By A Special Correspondent
First publised on 2020-02-21 21:45:52
The Supreme Court is spot on in saying that while a set of people have the democratic right to protest peacefully against anything of importance, they do not have the right to inconvenience another, maybe much bigger, set of people by their actions. The court categorically said that there is a need to strike a balance between the rights of the protestors and the rights of the general public. While the court said this in the context of the Shaheen Bagh protest that has blocked a major and busy thoroughfare in Delhi which has inconvenienced the general public, it holds true for any protest by a group of citizens, any organization or a political party.
But one feels that the Supreme Court has erred in appointing a team of mediators to talk to the protestors about shifting to a less inconveniencing venue. There is either the fact that the current venue is inconveniencing the general public or the fact that it is not. If it is the former, then the court should have taken cognizance of the fact and ordered the protestors to shift. If it is the latter, then the court should have allowed them to keep protesting from the current venue. But why talk with a set of people who have willfully chosen a venue that is causing maximum inconvenience to the general public. In one's opinion, it will set a dangerous precedent and other people at other times would willfully occupy public spaces to hold protests that will throw traffic out of gear and inconvenience the general public.
There is no doubt that the Shaheen Bagh protestors have the right to protest about CAA as they feel that it will be detrimental to the Muslim community. But will their views be better heard if they block roads? Or will they be better heard if espoused articulately and forcefully from any venue? Hence, before asking the government to repeal the act, they should outline what they feel is offensive in it for them as Indian citizens? Critics of the act say that it makes religion as the test of citizenship. Is that true? The CAA seeks to grant accelerated citizenship (the refugees would, in any case, get citizenship in 11 years, CAA just shortens the waiting period to 5 years) to persecuted minorities from neighbouring countries like Pakistan, Bangladesh and Afghanistan. The persecuted minorities for this amendment have been defined as Hindu, Sikh, Parsi, Buddhist and Christian. It is obvious that since all the three countries are Muslim-majority nations, Muslims cannot be part of the persecuted minorities there. Hence, it is logical that Muslims have not been included. What is wrong with that? How does it affect the rights of Indian citizens who are Muslim and why are they protesting against this?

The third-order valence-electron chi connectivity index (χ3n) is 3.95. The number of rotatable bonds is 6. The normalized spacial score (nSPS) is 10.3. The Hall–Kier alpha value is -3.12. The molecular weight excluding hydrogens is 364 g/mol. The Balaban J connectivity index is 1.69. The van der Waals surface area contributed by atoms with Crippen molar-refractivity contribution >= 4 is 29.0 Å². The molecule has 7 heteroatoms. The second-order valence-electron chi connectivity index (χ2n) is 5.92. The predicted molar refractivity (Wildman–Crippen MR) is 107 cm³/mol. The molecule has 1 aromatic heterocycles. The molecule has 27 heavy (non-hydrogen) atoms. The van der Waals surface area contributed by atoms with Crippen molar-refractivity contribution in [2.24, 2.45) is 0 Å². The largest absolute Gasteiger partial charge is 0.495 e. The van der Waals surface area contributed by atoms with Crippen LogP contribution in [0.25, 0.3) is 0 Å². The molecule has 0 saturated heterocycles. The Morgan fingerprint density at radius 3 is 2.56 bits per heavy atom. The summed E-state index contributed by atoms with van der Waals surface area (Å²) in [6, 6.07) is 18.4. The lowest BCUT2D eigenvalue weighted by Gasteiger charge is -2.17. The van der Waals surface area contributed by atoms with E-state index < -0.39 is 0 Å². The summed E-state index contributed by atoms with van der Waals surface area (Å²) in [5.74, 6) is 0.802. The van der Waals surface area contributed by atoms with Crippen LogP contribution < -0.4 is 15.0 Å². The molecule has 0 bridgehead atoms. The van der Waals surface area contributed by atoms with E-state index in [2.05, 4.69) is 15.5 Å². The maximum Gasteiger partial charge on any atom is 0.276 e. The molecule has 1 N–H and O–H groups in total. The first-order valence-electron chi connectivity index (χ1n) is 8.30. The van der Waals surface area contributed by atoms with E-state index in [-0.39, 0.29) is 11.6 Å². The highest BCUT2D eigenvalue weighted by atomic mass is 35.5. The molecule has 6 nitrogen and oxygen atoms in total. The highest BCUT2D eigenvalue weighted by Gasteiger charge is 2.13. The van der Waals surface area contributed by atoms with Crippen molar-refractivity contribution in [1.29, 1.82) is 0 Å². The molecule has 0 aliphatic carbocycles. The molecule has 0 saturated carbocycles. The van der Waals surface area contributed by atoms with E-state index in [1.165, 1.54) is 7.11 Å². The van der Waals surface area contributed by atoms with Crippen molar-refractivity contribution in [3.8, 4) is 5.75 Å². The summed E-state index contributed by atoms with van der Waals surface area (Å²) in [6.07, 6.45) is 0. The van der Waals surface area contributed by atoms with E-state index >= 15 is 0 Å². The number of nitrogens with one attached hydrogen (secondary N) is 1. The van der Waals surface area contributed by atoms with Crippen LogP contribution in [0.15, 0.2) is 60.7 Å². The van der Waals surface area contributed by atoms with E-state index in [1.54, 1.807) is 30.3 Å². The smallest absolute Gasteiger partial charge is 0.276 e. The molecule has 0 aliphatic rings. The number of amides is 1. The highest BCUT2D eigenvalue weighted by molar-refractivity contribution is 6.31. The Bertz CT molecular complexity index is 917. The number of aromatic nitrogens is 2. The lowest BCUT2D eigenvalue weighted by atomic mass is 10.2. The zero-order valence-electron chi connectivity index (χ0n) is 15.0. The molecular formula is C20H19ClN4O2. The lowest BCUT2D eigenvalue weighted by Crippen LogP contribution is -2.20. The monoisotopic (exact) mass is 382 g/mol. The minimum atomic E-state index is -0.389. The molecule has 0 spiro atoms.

Actually, the main protest is against the NRC and the NPR, which is another matter altogether. The way the NPR questionnaire has been designed and the way the NRC exercise was conducted in Assam, it is clear that it is aimed at profiling citizens based on their religion and such an exercise has no place in a secular nation like India. Although Amit Shah has said that people need not answer questions related to the date of birth and place of birth of their parents in the NPR form and that no documents need to shown, the concerns remain. If what Amit Shah has said will be done, then what is the need for the NPR? In any case, the Census is due in 2021 and since a major part of the NPR exercise is just a duplication of the Census, the government should seriously consider dropping the exercise. But the protestors should also see the difference between the CAA, the NPR and the NRC and stop linking the three. Else, they should spell out clearly and in detail how they think that the CAA will infringe on any of their rights as Indian citizens. The government will then be bound to answer, regardless of the fact that it is an act passed by the parliament of the country. Better still, everyone should wait for the Supreme Court to decide whether what the parliament has passed passes the constitutional test.